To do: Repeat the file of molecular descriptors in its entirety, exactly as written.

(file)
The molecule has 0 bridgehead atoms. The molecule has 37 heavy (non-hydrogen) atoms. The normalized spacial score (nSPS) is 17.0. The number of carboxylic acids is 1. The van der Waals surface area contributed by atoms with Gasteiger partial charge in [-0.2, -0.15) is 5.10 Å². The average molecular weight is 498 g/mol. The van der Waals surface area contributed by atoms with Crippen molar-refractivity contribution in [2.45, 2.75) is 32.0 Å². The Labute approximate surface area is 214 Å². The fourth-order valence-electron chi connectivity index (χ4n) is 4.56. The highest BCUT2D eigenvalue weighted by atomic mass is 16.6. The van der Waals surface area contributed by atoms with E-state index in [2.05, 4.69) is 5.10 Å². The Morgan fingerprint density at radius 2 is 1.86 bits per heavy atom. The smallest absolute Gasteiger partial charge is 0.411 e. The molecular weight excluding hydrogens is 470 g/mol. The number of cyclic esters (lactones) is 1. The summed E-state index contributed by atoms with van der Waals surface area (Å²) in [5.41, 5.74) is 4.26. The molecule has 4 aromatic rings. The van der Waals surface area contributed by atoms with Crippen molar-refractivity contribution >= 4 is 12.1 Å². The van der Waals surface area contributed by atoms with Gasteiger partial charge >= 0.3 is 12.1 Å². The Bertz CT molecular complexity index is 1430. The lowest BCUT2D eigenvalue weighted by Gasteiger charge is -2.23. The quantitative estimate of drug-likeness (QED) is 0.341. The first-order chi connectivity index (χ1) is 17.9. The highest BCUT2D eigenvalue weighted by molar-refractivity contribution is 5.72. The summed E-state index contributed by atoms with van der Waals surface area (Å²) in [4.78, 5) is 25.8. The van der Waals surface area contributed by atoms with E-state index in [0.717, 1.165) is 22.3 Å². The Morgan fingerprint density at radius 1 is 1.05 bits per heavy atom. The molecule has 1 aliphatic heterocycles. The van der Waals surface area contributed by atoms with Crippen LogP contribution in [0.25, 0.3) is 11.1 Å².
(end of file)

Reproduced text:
The molecule has 0 bridgehead atoms. The molecule has 37 heavy (non-hydrogen) atoms. The normalized spacial score (nSPS) is 17.0. The number of carboxylic acids is 1. The van der Waals surface area contributed by atoms with Gasteiger partial charge in [-0.2, -0.15) is 5.10 Å². The average molecular weight is 498 g/mol. The van der Waals surface area contributed by atoms with Crippen molar-refractivity contribution in [2.45, 2.75) is 32.0 Å². The Labute approximate surface area is 214 Å². The fourth-order valence-electron chi connectivity index (χ4n) is 4.56. The highest BCUT2D eigenvalue weighted by atomic mass is 16.6. The van der Waals surface area contributed by atoms with E-state index in [2.05, 4.69) is 5.10 Å². The Morgan fingerprint density at radius 2 is 1.86 bits per heavy atom. The smallest absolute Gasteiger partial charge is 0.411 e. The molecular weight excluding hydrogens is 470 g/mol. The number of cyclic esters (lactones) is 1. The summed E-state index contributed by atoms with van der Waals surface area (Å²) in [5.41, 5.74) is 4.26. The molecule has 4 aromatic rings. The van der Waals surface area contributed by atoms with Crippen molar-refractivity contribution >= 4 is 12.1 Å². The van der Waals surface area contributed by atoms with Gasteiger partial charge >= 0.3 is 12.1 Å². The Bertz CT molecular complexity index is 1430. The lowest BCUT2D eigenvalue weighted by Gasteiger charge is -2.23. The quantitative estimate of drug-likeness (QED) is 0.341. The first-order chi connectivity index (χ1) is 17.9. The highest BCUT2D eigenvalue weighted by molar-refractivity contribution is 5.72. The summed E-state index contributed by atoms with van der Waals surface area (Å²) in [4.78, 5) is 25.8. The van der Waals surface area contributed by atoms with E-state index in [0.717, 1.165) is 22.3 Å². The Morgan fingerprint density at radius 1 is 1.05 bits per heavy atom. The molecule has 1 aliphatic heterocycles. The van der Waals surface area contributed by atoms with Crippen LogP contribution in [0.25, 0.3) is 11.1 Å².